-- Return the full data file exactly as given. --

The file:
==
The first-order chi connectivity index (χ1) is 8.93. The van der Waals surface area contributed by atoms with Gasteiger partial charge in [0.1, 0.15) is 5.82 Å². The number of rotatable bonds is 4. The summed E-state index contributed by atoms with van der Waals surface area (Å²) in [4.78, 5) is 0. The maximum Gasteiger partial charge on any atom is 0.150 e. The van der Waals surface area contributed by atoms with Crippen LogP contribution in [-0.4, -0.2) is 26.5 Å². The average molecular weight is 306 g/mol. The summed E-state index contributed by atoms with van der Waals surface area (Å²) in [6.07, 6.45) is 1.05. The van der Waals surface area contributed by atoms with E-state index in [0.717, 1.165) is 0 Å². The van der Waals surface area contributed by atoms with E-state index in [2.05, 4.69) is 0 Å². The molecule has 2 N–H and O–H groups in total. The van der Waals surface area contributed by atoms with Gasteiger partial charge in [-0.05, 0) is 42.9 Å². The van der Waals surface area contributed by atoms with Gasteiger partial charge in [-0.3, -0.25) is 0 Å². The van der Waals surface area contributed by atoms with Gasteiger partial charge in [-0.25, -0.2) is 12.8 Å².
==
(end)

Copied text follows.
The first-order chi connectivity index (χ1) is 8.93. The van der Waals surface area contributed by atoms with Gasteiger partial charge in [0.1, 0.15) is 5.82 Å². The number of rotatable bonds is 4. The summed E-state index contributed by atoms with van der Waals surface area (Å²) in [4.78, 5) is 0. The maximum Gasteiger partial charge on any atom is 0.150 e. The van der Waals surface area contributed by atoms with Crippen LogP contribution in [-0.4, -0.2) is 26.5 Å². The average molecular weight is 306 g/mol. The summed E-state index contributed by atoms with van der Waals surface area (Å²) in [6.07, 6.45) is 1.05. The van der Waals surface area contributed by atoms with E-state index in [0.717, 1.165) is 0 Å². The van der Waals surface area contributed by atoms with E-state index in [2.05, 4.69) is 0 Å². The molecule has 2 N–H and O–H groups in total. The van der Waals surface area contributed by atoms with Gasteiger partial charge in [-0.05, 0) is 42.9 Å². The van der Waals surface area contributed by atoms with Gasteiger partial charge in [-0.3, -0.25) is 0 Å². The van der Waals surface area contributed by atoms with Gasteiger partial charge in [-0.25, -0.2) is 12.8 Å².